top 10 ways to keep cool
Feeling a little frenzied? Don't let stress get the best of you-stay calm with a few easy exercises. We've asked several experts on relaxation how to relieve tension on those busy days surrounding your wedding.
- Aromatherapy is an easy, at-home treatment that's inexpensive and totally relaxing, says Deborah Evans, executive director of the Grand Floridian Spa and Health Club at that Disney World resort in Lake Buena Vista, Florida. A favorite scent-try a lavender essential oil-can be added to the bath or mixed with lotion for an effect that's calming but not sedating.
- More on baths: They have a cleansing effect, inside and out, so soak in a tubful of bubbles and feel tensions melt away. While spas offer many soothing baths (with therapeutic add-ins such as sea salt, mustard, etc.), it's a quick-and-easy home remedy, too. Dip into water in the 90-degree range-the ideal temperature for best benefits. Add aromatic herbs for their revitalizing vapors.
- Need to boost your energy level in a natural way? Evans recommends dry skin brushing. It exfoliates and is great for circulation, giving your skin a slightly pink tint. Here's how to do it: Using a dry bristle brush or loofah, work small brush strokes on the bottom of left foot, then move up left leg. Repeat on right side. Use a circular motion on hip area. Work up from left hand and arm in same way. Repeat on right side. Use light circular motions around breast area.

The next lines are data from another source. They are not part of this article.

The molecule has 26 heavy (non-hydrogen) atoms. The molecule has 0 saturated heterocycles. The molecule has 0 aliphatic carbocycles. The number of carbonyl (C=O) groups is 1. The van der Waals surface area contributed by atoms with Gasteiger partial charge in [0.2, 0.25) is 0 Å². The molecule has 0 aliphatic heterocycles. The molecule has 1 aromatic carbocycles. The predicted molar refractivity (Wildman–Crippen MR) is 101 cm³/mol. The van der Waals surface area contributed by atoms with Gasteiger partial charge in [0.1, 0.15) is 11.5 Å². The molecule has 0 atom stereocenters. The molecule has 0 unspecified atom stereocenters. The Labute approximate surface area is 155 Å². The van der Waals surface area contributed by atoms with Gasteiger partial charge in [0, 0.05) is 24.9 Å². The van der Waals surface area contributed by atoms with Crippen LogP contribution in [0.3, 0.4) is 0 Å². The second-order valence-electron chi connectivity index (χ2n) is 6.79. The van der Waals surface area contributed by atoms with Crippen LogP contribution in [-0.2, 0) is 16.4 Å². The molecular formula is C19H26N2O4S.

- A simple scalp massage, says Evans, can do wonders to relieve tension in the head and neck area. With fingertips, just work around your head in deep circular motions.
- The ancient art of yoga is extremely beneficial in reducing everyday stress, notes Christi Minarovich, a practicing yogi and instructor at Chelsea Piers in New York City. For starters, try the simple swadhi hara exercise: Sit in a chair with feet hip distance apart. Assume the chin mudra (hand posture) with hands on knees, palms up. Close your eyes, take a deep breath. Now count to six with each inhale and exhale. On the fifth breath in, hold it for six counts, then exhale for six counts.
- Another relaxing yoga technique recommended by Minarovich is a sun breath variation: Sit in a chair. With an inhale, press feet to the floor and stand. Exhale in place. Inhaling, open arms out to sides and up touching fingertips over your head. Look toward hands. Exhale. Extend arms back to sides. Look toward your feet. Repeat slowly six to 10 times, feeling your whole body come to a balanced and oxygenated state.
- Visualization, also known as "guided imagery," is a process that lets your brain take you to a peaceful place. Close your eyes and imagine yourself in a very soothing and pleasant spot or situation. This helps bring your body and brain into a fluid state.
- The natural approach to health and well-being is also promoted at Ettia Tal's Holistic Day Spa in New York City. Tal advises the following: Go for a walk in the woods or park breathing deeply into "your core." Place three fingers just below your naval, pressing in gently while breathing in and out. Since this area is a major vitality point, this exercise helps increase energy, reduce toxins and keep you more focused. Repeat 15 times.
- Tal also recommends this Japanese method of relieving stress: Soak feet in hot water, then vigorously rub dry with a towel to stimulate circulation. Next, massage toes five times each in a clockwise then counterclockwise direction; when done, pull out on each toe. Next, place feet in lap and massage soles first with fingertips, then fists and finally with tapping motions.
- This simple exercise for releasing tension from the neck and back can be done anytime: Bring shoulders up to ears, squeeze hard, then drop. Repeat 10 times. You may also slowly rotate your head in a circular motion, and repeat.